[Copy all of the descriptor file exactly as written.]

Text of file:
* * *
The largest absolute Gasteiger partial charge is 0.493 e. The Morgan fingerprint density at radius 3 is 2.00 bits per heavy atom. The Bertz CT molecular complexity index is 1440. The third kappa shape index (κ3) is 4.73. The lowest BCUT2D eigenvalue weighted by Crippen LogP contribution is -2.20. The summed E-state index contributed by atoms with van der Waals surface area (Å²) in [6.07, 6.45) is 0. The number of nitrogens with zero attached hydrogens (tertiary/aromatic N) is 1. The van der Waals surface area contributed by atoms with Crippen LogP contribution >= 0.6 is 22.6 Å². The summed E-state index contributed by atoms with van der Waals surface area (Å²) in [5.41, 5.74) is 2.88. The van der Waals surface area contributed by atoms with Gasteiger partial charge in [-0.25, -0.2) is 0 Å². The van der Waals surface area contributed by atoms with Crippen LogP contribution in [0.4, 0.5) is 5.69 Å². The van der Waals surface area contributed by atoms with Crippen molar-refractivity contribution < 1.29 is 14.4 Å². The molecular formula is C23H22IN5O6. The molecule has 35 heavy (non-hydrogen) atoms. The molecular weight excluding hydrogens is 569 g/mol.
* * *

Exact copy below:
The largest absolute Gasteiger partial charge is 0.493 e. The Morgan fingerprint density at radius 3 is 2.00 bits per heavy atom. The Bertz CT molecular complexity index is 1440. The third kappa shape index (κ3) is 4.73. The lowest BCUT2D eigenvalue weighted by Crippen LogP contribution is -2.20. The summed E-state index contributed by atoms with van der Waals surface area (Å²) in [6.07, 6.45) is 0. The number of nitrogens with zero attached hydrogens (tertiary/aromatic N) is 1. The van der Waals surface area contributed by atoms with Crippen LogP contribution >= 0.6 is 22.6 Å². The summed E-state index contributed by atoms with van der Waals surface area (Å²) in [5.41, 5.74) is 2.88. The van der Waals surface area contributed by atoms with Gasteiger partial charge in [-0.25, -0.2) is 0 Å². The van der Waals surface area contributed by atoms with Crippen LogP contribution in [0.4, 0.5) is 5.69 Å². The van der Waals surface area contributed by atoms with Crippen molar-refractivity contribution < 1.29 is 14.4 Å². The molecular formula is C23H22IN5O6. The molecule has 35 heavy (non-hydrogen) atoms. The molecular weight excluding hydrogens is 569 g/mol.